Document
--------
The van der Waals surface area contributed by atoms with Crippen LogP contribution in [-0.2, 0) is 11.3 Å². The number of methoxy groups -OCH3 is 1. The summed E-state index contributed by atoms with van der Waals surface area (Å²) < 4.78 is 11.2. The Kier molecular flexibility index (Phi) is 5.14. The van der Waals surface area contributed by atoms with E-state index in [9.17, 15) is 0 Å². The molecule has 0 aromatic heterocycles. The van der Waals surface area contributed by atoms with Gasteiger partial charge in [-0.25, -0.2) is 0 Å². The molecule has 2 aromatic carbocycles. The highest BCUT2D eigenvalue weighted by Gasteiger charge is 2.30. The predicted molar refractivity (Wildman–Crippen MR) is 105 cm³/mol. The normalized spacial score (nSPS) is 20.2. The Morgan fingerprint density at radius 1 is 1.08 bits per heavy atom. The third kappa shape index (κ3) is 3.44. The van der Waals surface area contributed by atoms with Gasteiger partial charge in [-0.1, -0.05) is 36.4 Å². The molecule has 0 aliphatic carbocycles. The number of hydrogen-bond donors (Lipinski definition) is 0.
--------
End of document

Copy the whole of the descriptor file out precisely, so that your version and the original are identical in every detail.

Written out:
The van der Waals surface area contributed by atoms with Crippen LogP contribution in [-0.2, 0) is 11.3 Å². The number of methoxy groups -OCH3 is 1. The summed E-state index contributed by atoms with van der Waals surface area (Å²) < 4.78 is 11.2. The Kier molecular flexibility index (Phi) is 5.14. The van der Waals surface area contributed by atoms with E-state index in [9.17, 15) is 0 Å². The molecule has 0 aromatic heterocycles. The van der Waals surface area contributed by atoms with Gasteiger partial charge in [-0.25, -0.2) is 0 Å². The molecule has 2 aromatic carbocycles. The highest BCUT2D eigenvalue weighted by Gasteiger charge is 2.30. The predicted molar refractivity (Wildman–Crippen MR) is 105 cm³/mol. The normalized spacial score (nSPS) is 20.2. The Morgan fingerprint density at radius 1 is 1.08 bits per heavy atom. The third kappa shape index (κ3) is 3.44. The van der Waals surface area contributed by atoms with Gasteiger partial charge in [-0.1, -0.05) is 36.4 Å². The molecule has 0 aliphatic carbocycles. The number of hydrogen-bond donors (Lipinski definition) is 0.